Prairie dogs are also very susceptible to bubonic plague, and many wild colonies have been wiped out by it.[21][22][23][24] Also, in 2002 a large group of prairie dogs in captivity in Texas were found to have contracted tularemia.[25] The prairie dog ban is frequently cited by the CDC as a successful response to the threat of zoonosis.[citation needed]

Prairie dogs that were in captivity at the time of the ban in 2003 were allowed to be kept under a grandfather clause, but were not to be bought, traded, or sold and transport was only permitted to and from a veterinarian under quarantined procedures.[citation needed]

On September 8, 2008, the FDA and CDC rescinded the ban making it once again legal to capture, sell, and transport prairie dogs effective immediately. Federal Register / Vol. 73, No. 174 Although the federal ban has been lifted, several States still have their own ban on prairie dogs in place.[citation needed]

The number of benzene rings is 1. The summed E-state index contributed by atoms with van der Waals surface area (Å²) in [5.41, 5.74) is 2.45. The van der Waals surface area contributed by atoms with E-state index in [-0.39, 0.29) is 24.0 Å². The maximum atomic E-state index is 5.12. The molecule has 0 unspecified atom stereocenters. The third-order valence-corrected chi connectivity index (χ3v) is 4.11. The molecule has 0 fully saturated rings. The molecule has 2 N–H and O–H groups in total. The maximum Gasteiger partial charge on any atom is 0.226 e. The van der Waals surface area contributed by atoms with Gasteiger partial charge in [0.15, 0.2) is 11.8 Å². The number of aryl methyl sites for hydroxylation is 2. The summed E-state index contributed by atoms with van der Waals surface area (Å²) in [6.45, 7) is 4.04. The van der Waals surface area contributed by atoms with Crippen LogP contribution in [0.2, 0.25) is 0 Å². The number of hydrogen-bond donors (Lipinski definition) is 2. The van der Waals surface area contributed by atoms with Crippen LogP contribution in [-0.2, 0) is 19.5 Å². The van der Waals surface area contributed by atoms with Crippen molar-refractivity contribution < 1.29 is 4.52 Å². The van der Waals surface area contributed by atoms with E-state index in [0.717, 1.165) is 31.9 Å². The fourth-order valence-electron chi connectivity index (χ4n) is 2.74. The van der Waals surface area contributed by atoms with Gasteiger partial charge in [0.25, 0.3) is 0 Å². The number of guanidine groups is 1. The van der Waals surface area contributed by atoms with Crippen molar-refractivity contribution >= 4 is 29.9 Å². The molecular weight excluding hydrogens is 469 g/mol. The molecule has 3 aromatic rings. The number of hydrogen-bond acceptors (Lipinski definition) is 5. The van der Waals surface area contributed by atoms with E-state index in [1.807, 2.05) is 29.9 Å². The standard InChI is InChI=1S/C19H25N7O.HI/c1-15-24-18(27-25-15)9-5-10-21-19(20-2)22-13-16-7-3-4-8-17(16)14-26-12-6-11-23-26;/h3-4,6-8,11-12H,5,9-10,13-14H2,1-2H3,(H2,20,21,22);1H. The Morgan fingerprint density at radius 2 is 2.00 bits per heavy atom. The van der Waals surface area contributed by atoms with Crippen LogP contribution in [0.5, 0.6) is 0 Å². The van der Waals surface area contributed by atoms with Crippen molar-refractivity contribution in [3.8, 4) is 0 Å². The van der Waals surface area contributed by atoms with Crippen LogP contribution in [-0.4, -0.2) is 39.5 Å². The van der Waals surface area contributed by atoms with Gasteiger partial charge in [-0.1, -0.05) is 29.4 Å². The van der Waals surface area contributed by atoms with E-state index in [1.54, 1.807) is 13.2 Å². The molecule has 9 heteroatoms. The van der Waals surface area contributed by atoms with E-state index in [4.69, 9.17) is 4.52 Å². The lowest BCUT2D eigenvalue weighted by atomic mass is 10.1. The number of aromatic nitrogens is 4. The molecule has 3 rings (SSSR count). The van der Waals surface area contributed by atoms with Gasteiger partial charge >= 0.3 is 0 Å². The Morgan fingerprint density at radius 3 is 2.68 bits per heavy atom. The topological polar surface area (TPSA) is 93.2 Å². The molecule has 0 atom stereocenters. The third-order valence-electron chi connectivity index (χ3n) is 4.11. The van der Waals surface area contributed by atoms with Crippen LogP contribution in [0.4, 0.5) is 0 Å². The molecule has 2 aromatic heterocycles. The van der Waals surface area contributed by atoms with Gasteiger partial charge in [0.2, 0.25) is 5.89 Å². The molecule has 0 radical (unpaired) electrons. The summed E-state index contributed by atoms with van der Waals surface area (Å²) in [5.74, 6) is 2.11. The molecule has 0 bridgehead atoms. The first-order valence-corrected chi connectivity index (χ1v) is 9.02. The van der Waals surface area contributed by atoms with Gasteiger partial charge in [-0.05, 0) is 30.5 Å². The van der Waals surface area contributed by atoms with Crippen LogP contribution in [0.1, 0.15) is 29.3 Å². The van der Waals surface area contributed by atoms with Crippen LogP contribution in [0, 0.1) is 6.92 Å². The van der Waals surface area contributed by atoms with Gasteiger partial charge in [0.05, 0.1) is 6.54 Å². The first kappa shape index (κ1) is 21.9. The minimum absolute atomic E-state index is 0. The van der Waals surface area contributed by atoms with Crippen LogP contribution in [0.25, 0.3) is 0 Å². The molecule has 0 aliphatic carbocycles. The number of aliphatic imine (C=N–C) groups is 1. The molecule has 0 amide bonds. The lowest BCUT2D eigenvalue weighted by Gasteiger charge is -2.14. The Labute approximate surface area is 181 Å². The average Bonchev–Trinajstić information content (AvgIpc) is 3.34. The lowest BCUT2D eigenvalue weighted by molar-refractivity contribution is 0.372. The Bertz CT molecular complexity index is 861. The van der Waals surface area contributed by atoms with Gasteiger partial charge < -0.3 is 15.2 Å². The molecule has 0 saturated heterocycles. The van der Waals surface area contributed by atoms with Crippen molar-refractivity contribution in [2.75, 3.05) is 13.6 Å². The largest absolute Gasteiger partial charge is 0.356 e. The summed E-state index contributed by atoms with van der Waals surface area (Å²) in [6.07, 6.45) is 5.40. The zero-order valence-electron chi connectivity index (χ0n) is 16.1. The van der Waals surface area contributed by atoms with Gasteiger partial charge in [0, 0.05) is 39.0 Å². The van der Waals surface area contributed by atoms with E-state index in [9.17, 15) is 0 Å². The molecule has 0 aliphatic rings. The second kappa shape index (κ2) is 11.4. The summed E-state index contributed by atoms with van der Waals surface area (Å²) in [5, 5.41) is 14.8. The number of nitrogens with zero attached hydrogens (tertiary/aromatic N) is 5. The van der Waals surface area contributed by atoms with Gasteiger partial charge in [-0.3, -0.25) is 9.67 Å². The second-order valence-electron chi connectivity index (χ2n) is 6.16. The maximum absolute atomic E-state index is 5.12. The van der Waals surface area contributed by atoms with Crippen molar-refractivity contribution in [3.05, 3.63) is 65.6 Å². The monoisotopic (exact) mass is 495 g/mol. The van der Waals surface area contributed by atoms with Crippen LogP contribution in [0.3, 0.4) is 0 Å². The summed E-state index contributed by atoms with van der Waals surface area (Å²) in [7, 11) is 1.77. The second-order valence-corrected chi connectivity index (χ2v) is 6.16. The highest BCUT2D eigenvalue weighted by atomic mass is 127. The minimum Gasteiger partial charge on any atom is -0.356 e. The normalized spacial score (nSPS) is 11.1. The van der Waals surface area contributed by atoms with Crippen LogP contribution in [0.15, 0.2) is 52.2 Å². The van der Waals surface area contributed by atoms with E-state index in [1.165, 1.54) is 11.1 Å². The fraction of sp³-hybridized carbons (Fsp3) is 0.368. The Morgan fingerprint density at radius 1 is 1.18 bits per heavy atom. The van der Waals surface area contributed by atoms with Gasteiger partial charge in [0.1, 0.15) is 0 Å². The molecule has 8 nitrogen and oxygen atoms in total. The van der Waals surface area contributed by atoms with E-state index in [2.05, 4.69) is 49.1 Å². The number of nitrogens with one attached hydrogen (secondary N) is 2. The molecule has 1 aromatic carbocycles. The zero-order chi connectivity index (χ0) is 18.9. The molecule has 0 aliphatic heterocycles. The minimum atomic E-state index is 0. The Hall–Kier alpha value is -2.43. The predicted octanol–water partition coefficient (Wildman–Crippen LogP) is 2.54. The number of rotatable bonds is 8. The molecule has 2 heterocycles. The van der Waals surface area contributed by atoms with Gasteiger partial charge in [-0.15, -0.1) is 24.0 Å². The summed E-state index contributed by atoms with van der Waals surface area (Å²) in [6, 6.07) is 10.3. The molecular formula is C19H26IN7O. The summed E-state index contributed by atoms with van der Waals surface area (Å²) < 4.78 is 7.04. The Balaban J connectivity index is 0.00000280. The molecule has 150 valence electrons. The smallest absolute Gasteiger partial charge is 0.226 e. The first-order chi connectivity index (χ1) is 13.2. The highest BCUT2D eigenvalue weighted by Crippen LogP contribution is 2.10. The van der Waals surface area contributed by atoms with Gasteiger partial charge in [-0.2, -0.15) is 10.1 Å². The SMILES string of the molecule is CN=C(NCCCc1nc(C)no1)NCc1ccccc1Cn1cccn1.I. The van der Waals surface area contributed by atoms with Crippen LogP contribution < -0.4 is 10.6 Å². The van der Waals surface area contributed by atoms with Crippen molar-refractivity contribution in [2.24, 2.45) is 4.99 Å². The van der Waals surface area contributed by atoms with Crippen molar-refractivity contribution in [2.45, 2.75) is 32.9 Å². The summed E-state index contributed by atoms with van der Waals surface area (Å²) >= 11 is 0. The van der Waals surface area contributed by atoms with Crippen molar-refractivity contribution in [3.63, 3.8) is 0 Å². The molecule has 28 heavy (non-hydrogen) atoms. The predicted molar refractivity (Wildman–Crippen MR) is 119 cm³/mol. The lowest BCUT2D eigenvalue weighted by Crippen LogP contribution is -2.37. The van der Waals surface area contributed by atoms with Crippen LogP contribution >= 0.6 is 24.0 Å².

Classification and first identification

The Black-tailed Prairie Dog (Cynomys ludovicianus) was first described by Lewis and Clark in 1804 during the Lewis and Clark Expedition.[2] Lewis described it in more detail in 1806, calling it the "barking squirrel."[26]

Additional images

References

  1. ^ Online Etymology Dictionary, prairie.
  2. ^ a b "Journals of the Lewis and Clark expedition, "7th September Friday 1804. a verry Cold morning"". Libtextcenter.unl.edu. http://libtextcenter.unl.edu/examples/servlet/transform/tamino/Library/lewisandclarkjournals?&_xmlsrc=http://libtextcenter.unl.edu/lewisandclark/files/xml/1804-09-07.xml&_xslsrc=http://libtextcenter.unl.edu/lewisandclark/LCstyles.xsl. Retrieved 2009-02-09.